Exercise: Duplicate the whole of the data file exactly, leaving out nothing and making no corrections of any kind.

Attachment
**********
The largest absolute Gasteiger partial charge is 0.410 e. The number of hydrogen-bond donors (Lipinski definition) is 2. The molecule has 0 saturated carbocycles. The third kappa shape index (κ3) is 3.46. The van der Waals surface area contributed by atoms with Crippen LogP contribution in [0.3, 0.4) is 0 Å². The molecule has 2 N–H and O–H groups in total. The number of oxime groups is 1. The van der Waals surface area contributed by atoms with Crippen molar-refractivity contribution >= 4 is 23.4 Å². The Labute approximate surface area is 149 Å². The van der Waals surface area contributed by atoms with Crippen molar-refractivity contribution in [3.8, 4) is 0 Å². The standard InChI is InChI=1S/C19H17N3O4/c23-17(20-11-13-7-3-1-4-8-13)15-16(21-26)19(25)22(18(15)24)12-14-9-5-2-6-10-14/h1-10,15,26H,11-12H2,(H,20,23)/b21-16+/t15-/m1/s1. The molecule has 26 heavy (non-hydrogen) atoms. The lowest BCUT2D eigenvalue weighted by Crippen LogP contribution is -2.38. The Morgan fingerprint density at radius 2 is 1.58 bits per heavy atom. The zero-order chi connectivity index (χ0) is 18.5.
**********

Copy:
The largest absolute Gasteiger partial charge is 0.410 e. The number of hydrogen-bond donors (Lipinski definition) is 2. The molecule has 0 saturated carbocycles. The third kappa shape index (κ3) is 3.46. The van der Waals surface area contributed by atoms with Crippen LogP contribution in [0.3, 0.4) is 0 Å². The molecule has 2 N–H and O–H groups in total. The number of oxime groups is 1. The van der Waals surface area contributed by atoms with Crippen molar-refractivity contribution >= 4 is 23.4 Å². The Labute approximate surface area is 149 Å². The van der Waals surface area contributed by atoms with Crippen molar-refractivity contribution in [3.8, 4) is 0 Å². The standard InChI is InChI=1S/C19H17N3O4/c23-17(20-11-13-7-3-1-4-8-13)15-16(21-26)19(25)22(18(15)24)12-14-9-5-2-6-10-14/h1-10,15,26H,11-12H2,(H,20,23)/b21-16+/t15-/m1/s1. The molecule has 26 heavy (non-hydrogen) atoms. The lowest BCUT2D eigenvalue weighted by Crippen LogP contribution is -2.38. The Morgan fingerprint density at radius 2 is 1.58 bits per heavy atom. The zero-order chi connectivity index (χ0) is 18.5.